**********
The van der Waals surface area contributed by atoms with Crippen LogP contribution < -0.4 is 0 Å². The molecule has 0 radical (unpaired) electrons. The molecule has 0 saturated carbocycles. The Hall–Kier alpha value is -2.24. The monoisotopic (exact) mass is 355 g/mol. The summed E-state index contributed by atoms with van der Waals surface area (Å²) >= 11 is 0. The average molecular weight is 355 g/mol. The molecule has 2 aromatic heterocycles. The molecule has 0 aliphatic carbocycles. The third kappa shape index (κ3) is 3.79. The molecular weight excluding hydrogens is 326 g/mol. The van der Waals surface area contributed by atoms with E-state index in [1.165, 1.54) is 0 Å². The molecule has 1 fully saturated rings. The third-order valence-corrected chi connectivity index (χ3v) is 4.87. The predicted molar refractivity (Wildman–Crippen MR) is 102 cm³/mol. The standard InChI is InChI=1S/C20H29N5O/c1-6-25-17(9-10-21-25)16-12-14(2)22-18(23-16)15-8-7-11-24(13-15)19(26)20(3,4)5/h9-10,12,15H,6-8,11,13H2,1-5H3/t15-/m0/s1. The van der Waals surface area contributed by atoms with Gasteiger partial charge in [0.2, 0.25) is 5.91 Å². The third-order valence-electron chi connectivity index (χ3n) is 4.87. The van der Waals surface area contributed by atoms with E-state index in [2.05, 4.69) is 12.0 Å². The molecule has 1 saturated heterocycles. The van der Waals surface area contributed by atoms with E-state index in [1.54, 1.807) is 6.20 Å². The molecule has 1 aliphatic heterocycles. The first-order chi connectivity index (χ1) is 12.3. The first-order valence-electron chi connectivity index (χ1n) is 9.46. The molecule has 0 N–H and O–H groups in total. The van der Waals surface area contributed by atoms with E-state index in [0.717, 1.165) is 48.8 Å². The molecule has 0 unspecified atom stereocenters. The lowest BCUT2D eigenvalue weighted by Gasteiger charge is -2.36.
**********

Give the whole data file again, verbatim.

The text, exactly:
The van der Waals surface area contributed by atoms with Crippen LogP contribution < -0.4 is 0 Å². The molecule has 0 radical (unpaired) electrons. The molecule has 0 saturated carbocycles. The Hall–Kier alpha value is -2.24. The monoisotopic (exact) mass is 355 g/mol. The summed E-state index contributed by atoms with van der Waals surface area (Å²) >= 11 is 0. The average molecular weight is 355 g/mol. The molecule has 2 aromatic heterocycles. The molecule has 0 aliphatic carbocycles. The third kappa shape index (κ3) is 3.79. The molecular weight excluding hydrogens is 326 g/mol. The van der Waals surface area contributed by atoms with E-state index in [1.165, 1.54) is 0 Å². The molecule has 1 fully saturated rings. The third-order valence-corrected chi connectivity index (χ3v) is 4.87. The predicted molar refractivity (Wildman–Crippen MR) is 102 cm³/mol. The standard InChI is InChI=1S/C20H29N5O/c1-6-25-17(9-10-21-25)16-12-14(2)22-18(23-16)15-8-7-11-24(13-15)19(26)20(3,4)5/h9-10,12,15H,6-8,11,13H2,1-5H3/t15-/m0/s1. The van der Waals surface area contributed by atoms with Gasteiger partial charge in [0.2, 0.25) is 5.91 Å². The third-order valence-electron chi connectivity index (χ3n) is 4.87. The van der Waals surface area contributed by atoms with E-state index in [2.05, 4.69) is 12.0 Å². The molecule has 1 saturated heterocycles. The van der Waals surface area contributed by atoms with E-state index in [1.54, 1.807) is 6.20 Å². The molecule has 1 aliphatic heterocycles. The first-order chi connectivity index (χ1) is 12.3. The first-order valence-electron chi connectivity index (χ1n) is 9.46. The molecule has 0 N–H and O–H groups in total. The van der Waals surface area contributed by atoms with E-state index in [0.717, 1.165) is 48.8 Å². The molecule has 0 unspecified atom stereocenters. The lowest BCUT2D eigenvalue weighted by Gasteiger charge is -2.36.